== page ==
Sunday, 28 September 2014

Swallows and Amazons by Arthur Ransome (1930)

This choice of book prompted at least one member of our group to overcome her phobia of Ransome's books - prompted by her local library's editions of plain hardback editions (without their coloured slip-cases).

The large amount of specialised sailing language (tacking, painters, reefing) for anyone not born and bred on the waters of Lake Coniston can form a barrier to Ransome's books. However, our readers decided (on the whole) that it was worth perservering, and that the story and the characters - as well as Ransome's illustrations - evoked a rich child-centrered world in which imagination and reality weave in and out of one another.

The degree of freedom, independence and responsibility accorded to the children in Swallow and Amazons is remarkable by modern standards. Their father's telegram, permitting them to go on a camping trip on Wild Cat Island in the Lake District reads:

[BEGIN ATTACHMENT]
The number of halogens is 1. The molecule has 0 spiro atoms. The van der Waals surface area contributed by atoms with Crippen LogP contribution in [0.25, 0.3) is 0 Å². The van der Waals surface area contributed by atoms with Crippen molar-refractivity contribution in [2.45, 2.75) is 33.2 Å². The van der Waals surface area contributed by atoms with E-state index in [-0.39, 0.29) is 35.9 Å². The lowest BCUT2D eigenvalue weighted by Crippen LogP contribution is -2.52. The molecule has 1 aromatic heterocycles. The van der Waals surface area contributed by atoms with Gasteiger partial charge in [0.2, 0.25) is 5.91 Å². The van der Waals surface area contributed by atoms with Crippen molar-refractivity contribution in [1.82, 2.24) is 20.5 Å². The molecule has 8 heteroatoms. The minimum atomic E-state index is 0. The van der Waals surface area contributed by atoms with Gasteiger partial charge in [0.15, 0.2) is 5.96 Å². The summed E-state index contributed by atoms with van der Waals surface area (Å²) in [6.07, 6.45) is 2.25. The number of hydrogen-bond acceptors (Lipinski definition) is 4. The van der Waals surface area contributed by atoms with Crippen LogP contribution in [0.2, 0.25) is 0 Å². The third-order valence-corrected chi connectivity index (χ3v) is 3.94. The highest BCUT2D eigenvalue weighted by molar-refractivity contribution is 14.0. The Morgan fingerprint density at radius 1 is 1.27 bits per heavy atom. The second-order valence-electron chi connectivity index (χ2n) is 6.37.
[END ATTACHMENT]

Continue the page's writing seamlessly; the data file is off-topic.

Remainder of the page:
Ransome's many fans have been inspired by his books to promote exploring, camping, sailing and a more adventurous approach to life.

While he is best remembered as a children's author, Ransome also spent time as a foreign secretary in Russia over the period of the revolution and even married to Trotsky's secretary, Evgenia Shvelina.

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